But if the Sima's ancestors had become isolated from other early humans, their distinctive Neanderthal facial features could have evolved randomly through "genetic drift" and become fixed in the population, suggests paleontologist Jean-Jacques Hublin of Germany's Max Planck Institute for Evolutionary Anthropology, in a commentary accompanying the study.

Arsuaga instead suggests that strong Neanderthal jaws may have evolved to maximize bite force in their front teeth, pointing to some change in diet or habits among them more than 400,000 years ago. Only one stone tool, a hand ax, has been found among the fossils at the site, however, so there is nothing to suggest new hunting techniques flourished among the Sima humans.

While they have Neanderthal faces, the skulls in the cave lack the cranial development of later Neanderthals, Hublin notes. (Some had bigger brains than those of modern people, but most didn't.) Later Neanderthals evolved even larger brains than the Sima ones.

Arsuaga suggests the combination of Neanderthal facial features alongside smaller crania in the Sima de los Huesos skulls argues for a branching, bumpy pattern in early human evolution across prehistoric Europe—what he calls the accretion model—rather than a smooth development of the species. There's no guarantee that the Sima Neanderthals were even ancestors of later Neanderthals, he says. They might have belonged to a branch that eventually died out.

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Paleontologists unearth fossils at the Spanish cave site.

Distant Relatives

Evidence for that sort of bumpy early human evolution came in December, when a team led by Matthias Meyer, also of the Max Planck Institute, reported that maternally inherited "mitochondrial" DNA found in a fossil thighbone at the Spanish cave matched that of a different early human group from Neanderthals. (See: "Discovery of Oldest DNA Scrambles Human Origins Picture.")

Instead, the mitochondrial genes matched those seen in a group called the Denisovans, known only from a Siberian cave. (Read how they were discovered in "The Case of the Missing Ancestor" in National Geographic magazine.) That raised the question of what Russian early human DNA was doing in Spanish fossils.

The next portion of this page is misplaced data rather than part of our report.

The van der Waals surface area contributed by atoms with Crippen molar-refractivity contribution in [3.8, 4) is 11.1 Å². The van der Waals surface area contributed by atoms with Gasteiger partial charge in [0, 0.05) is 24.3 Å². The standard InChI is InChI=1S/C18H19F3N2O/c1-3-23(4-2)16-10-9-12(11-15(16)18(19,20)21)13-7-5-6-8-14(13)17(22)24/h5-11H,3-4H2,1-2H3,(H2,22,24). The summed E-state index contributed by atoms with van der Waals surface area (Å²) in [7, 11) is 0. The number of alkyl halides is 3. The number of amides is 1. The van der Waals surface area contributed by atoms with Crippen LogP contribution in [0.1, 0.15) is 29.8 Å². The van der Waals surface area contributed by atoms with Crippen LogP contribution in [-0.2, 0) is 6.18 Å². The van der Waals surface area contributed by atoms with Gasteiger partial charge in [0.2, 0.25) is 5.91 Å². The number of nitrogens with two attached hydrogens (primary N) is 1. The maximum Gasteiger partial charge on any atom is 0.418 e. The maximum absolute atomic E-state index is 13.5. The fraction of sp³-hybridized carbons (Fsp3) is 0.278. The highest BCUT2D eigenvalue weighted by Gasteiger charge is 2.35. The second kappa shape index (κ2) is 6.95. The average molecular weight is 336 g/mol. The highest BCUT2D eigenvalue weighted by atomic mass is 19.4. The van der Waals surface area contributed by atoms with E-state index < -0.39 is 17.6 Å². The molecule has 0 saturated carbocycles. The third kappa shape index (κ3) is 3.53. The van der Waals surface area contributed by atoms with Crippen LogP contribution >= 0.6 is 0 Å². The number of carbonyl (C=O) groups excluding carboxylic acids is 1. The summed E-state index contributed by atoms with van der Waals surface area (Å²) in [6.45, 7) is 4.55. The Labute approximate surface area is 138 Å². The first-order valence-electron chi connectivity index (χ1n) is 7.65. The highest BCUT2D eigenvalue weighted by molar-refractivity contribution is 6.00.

The Sima team now argues that those genes likely were an inherited leftover from a more ancient human species that lingered in the Spanish Neanderthals, something that Meyer agrees is "very plausible." More recent studies also point to Neanderthals and Denisovans both sharing DNA with more ancient human species.

Modern people of European and Asian descent also share some Neanderthal and Denisovan genes, about 2 percent for the former. That points to interbreeding among modern humans and early human species within the last 60,000 years, when our ancestors left Africa to spread worldwide. (See: "Neanderthal Genes Hold Surprises for Modern People.")

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This nearly complete skull displays Neanderthal facial bones.

What is really fascinating, Meyer says, is that the Sima de los Huesos site, which has the most complete record of early human fossils from prehistory, is also the only known site with DNA preserved from that earlier period of human evolution.

"This is an amazing coincidence and fortunate for science," Meyer says, by email. "It also means that some of the hypotheses derived from morphological [physical characteristics] analyses may ultimately be testable by means of genetics."

So how did the pit of bones end up full of so many early human fossils? That,  says Arsuaga, "is the biggest mystery in paleontology." Some observers have suggested the cave was a death trap, where foolhardy Neanderthals fell to their deaths.

But Arsuaga says the simplest answer is that their fellows deposited them there. "There are still a lot of bones. We may find 50 skulls before we are done."